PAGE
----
Anyway I wound up dropping that chicken into the sink and sobbing next to it for 20 minutes, then ordered some Chinese delivery. That is a startlingly literal representation of my entire approach to parenting. Hey, who's pumped to roast some chicken? I know I am. Let's get back to that.
Your chicken has a body cavity; that body cavity likely contains a bag of giblets, which are organs; likely you are not psyched to chow down on these. Remove the bag of giblets from your chicken's body cavity. You can save these for stock-making or chuck them or poke them with a chopstick and make crinkle-nosed faces at them. The important thing is, that body cavity is empty, now. Root around in there with a fistful of paper towels to dry the cavity, too.
Now, put some stuff in the chicken's empty body cavity. Specifically: salt, half of a lemon, some sprigs of fresh thyme, and a couple peeled cloves of garlic. Sprinkle the salt in first, rub it around with your hand oh yuck this is gross, then just cram the rest of the stuff in there. These additions won't make a huge difference in the finished product, but you'll notice the work they did, and you'll like it.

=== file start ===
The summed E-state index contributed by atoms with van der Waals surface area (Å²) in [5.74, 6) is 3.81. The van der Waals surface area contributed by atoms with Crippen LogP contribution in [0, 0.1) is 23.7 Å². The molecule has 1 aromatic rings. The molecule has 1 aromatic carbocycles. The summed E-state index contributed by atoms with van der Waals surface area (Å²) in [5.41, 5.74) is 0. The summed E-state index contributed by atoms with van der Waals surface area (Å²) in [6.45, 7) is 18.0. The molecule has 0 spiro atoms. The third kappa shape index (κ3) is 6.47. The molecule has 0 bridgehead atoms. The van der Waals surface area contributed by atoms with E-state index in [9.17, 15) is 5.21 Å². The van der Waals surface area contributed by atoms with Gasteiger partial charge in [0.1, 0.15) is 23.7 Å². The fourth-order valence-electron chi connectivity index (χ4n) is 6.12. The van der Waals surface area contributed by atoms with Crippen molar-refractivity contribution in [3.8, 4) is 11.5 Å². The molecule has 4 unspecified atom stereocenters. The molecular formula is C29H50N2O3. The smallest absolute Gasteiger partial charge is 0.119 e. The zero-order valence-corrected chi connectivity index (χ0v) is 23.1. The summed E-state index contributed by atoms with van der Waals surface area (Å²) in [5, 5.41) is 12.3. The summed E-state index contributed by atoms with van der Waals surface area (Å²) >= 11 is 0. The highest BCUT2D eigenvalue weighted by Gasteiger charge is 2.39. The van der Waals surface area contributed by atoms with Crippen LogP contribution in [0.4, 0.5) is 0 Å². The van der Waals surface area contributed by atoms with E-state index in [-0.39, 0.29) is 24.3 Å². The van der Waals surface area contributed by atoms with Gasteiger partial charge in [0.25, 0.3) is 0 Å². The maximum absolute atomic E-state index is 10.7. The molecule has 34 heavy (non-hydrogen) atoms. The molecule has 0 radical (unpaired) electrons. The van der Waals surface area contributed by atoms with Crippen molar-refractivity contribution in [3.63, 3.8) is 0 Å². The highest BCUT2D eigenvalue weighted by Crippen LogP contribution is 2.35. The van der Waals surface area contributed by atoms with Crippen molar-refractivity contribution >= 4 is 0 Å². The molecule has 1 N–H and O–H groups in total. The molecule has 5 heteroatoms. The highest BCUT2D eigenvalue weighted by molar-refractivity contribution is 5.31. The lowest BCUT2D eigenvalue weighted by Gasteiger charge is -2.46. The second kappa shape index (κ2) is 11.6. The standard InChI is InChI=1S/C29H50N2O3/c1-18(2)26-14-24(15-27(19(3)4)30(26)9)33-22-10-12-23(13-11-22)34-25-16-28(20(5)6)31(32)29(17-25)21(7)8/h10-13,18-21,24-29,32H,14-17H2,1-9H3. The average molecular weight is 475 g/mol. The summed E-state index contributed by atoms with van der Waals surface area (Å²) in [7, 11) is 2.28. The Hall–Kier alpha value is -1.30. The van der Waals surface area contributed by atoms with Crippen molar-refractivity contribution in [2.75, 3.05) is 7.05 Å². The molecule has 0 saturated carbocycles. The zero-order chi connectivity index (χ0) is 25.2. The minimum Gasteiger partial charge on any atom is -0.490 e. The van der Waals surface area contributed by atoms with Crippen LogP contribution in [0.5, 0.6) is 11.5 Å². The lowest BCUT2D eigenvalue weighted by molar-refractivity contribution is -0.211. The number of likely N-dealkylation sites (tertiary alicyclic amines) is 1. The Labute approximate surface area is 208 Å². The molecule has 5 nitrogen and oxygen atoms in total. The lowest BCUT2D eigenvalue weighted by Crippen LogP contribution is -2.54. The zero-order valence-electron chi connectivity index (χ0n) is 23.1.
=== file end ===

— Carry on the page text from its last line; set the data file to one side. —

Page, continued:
Next, do some stuff to the outside of the chicken, too. First, kinda gently prod and massage and pull the skin on the chicken's breasts until it comes loose from the flesh beneath it, then push a generous pat of good butter beneath the skin of each breast. Next, wet your fingertips with some vegetable oil and rub them over the outside of the chicken, specifically the skin of the legs and breasts. This'll help the skin get browned and crispy. Finally, season the outside of the chicken with a lotta fuggin' kosher salt. Like, an entire tablespoon. Try to coat it pretty evenly.
Finally, do not truss the chicken. Many people truss the chicken, which is to say that they wrap kitchen twine around it in such a way that the wings are pressed closely against the chicken's body and the ends of the legs are bound together and the whole thing is neat and compact. Good for those achievers. The rest of us go Oooh, look at me, I'm Mister Twine-Haver! I have twine! I'm allowed to use the computers at the library! Ooooh! and then we don't truss our chickens because we do not have twine, and we get our chickens into and back out of the oven 10 minutes earlier than those bondage freaks.
That's really all you have to do to the chicken before you cook it. Now, you just need to put the chicken in a cooking vessel and sock it in the oven. But first, we need to figure out what kind of cooking vessel you've got.
If you have a fancy roasting pan with a rack that fits into it, this is ideal; you put the chicken on the rack so that it'll be elevated and the lower part of it won't stew in its juices during cooking. And then maybe you also toss some quartered red potatoes and thickly sliced yellow onion with some olive oil and salt, and stash those under the rack to cook along with the chicken, and there you've got an entire meal in that one roasting pan.